Q         Take your time, Mr. Jeter.

A         Then I turn and I see what — “who,” I should say — is pressing up against my shoulder, pushing me to the side and wedging herself in between me and Cher.

Q         Who was it?

A         Julia Roberts.

Q         The movie actress?

A         Yes.

Q         What was Julia Roberts doing at the Marriott in Brooklyn?

A         As it turned out, meeting with her own organization, the Sequoias.

Q         The Sequoias?

A         It’s like Life of E’s but its members have all the vowels represented once each in their names.

Q         Wow.

A         No kidding. The hotel had double-booked us with the Sequoias. As Cher and Julia Roberts start having words, I ask if there are any other venues available but all the hotel’s facilities are filled up. Meanwhile, most of our people are showing up in the lobby and wondering what’s going on. Renee Zellweger comes over and says, “I think I just saw Evita outside having a cigarette with a Supreme Court justice.”

Q         Patti Lupone and David Souter?

A         Yeah. And sure enough, seconds later, they’re both walking up to the front desk to where we’re all standing. And others keep coming. Here comes Arlo Guthrie. Then Greg Louganis. Pretty soon everyone is aware of the misunderstanding and no one’s happy about it and no one’s backing down. I really don’t like how things are going so I suggest to my people that we find another location for our karaoke night. But Cher and Ellen DeGeneres aren’t having it. They’re flashing their teeth and Phil Donahue is snarling back at them. It’s really getting to be a Yankees-Red Sox kind of situation, but then, in an instant, all of the Sequoias back off. They all back away and bow down. They all just bow.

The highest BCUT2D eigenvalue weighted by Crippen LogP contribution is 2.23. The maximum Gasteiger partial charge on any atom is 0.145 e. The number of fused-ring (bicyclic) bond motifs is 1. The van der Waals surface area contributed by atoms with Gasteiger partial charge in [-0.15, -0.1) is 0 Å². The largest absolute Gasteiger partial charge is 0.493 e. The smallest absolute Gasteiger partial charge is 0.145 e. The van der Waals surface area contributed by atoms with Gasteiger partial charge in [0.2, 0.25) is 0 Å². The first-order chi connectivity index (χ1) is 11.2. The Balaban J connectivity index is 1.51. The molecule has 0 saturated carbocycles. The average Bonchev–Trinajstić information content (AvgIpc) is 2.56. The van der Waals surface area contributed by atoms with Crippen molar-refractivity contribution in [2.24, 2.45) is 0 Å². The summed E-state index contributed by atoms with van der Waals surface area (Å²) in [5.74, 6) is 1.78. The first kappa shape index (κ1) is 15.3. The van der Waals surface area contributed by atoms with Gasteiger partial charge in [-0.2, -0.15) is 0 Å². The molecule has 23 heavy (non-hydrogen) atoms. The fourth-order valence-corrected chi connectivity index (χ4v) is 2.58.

Q         What were they doing?

A         They were actually prostrating themselves.

Q         Why were they prostrating themselves?

A         Their leader had arrived.

Q         Who is their leader?

A         Emmylou Harris.

Q         Emmylou Harris is the leader of the Sequoias?

A         Yes.

Q         Why?

A         Yes.

Q         Yes, what?

A         Y.

Q         That’s what I asked, Mr. Jeter. Why?

A         Yes.

Q         Yes?

A         I’m sorry?

THE DEFENSE: May I approach, Your Honor?

THE COURT: You may.  


Q         Mr. Jeter, I’d like to clarify your last answer. To the best of your knowledge, Emmylou Harris is the leader of the Sequoias because her name includes a single appearance of each of the vowels as well as the letter “y” which, in the case of the name “Emmylou,” is being used as a vowel?

A         That’s correct.

Q         This fact, judging by the reaction of the other members of the Sequoias upon seeing Emmylou Harris, makes her some kind of god in their eyes?

A         Super-deity — yes.

Q         In your opinion, was it the godlike powers of Emmylou Harris and not the actions of the members of Life of E’s that were responsible for the nearly $91,000 in property damage which was created that night in the lobby of the Brooklyn Marriott?